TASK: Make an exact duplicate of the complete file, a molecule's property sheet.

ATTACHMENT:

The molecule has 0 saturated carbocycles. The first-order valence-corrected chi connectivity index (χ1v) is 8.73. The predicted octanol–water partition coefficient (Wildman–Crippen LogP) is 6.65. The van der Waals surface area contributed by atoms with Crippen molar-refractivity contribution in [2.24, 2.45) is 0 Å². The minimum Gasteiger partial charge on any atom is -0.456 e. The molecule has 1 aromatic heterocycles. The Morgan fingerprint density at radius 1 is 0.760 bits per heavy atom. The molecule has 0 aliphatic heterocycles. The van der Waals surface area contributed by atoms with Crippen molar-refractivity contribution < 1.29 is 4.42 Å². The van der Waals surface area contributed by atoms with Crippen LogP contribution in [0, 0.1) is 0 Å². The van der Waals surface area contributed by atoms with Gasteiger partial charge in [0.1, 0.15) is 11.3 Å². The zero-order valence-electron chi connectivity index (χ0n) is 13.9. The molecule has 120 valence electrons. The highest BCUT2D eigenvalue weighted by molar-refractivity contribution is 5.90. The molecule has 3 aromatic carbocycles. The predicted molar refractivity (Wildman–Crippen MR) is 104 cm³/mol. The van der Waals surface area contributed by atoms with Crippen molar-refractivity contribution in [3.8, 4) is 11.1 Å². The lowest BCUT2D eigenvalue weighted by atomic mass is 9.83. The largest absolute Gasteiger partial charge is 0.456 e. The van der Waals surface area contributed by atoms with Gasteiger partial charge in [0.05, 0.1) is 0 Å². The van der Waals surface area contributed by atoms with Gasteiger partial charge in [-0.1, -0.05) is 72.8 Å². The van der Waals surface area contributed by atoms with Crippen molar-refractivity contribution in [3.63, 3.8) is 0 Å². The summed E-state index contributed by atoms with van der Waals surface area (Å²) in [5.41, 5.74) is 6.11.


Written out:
The molecule has 0 saturated carbocycles. The first-order valence-corrected chi connectivity index (χ1v) is 8.73. The predicted octanol–water partition coefficient (Wildman–Crippen LogP) is 6.65. The van der Waals surface area contributed by atoms with Crippen molar-refractivity contribution in [2.24, 2.45) is 0 Å². The minimum Gasteiger partial charge on any atom is -0.456 e. The molecule has 1 aromatic heterocycles. The Morgan fingerprint density at radius 1 is 0.760 bits per heavy atom. The molecule has 0 aliphatic heterocycles. The van der Waals surface area contributed by atoms with Crippen molar-refractivity contribution < 1.29 is 4.42 Å². The van der Waals surface area contributed by atoms with Crippen LogP contribution in [0, 0.1) is 0 Å². The van der Waals surface area contributed by atoms with Gasteiger partial charge in [0.1, 0.15) is 11.3 Å². The zero-order valence-electron chi connectivity index (χ0n) is 13.9. The molecule has 120 valence electrons. The highest BCUT2D eigenvalue weighted by molar-refractivity contribution is 5.90. The molecule has 3 aromatic carbocycles. The predicted molar refractivity (Wildman–Crippen MR) is 104 cm³/mol. The van der Waals surface area contributed by atoms with Crippen molar-refractivity contribution in [3.8, 4) is 11.1 Å². The lowest BCUT2D eigenvalue weighted by atomic mass is 9.83. The largest absolute Gasteiger partial charge is 0.456 e. The van der Waals surface area contributed by atoms with Gasteiger partial charge in [0.05, 0.1) is 0 Å². The van der Waals surface area contributed by atoms with Gasteiger partial charge in [-0.1, -0.05) is 72.8 Å². The van der Waals surface area contributed by atoms with Crippen molar-refractivity contribution in [3.63, 3.8) is 0 Å². The summed E-state index contributed by atoms with van der Waals surface area (Å²) in [5.41, 5.74) is 6.11.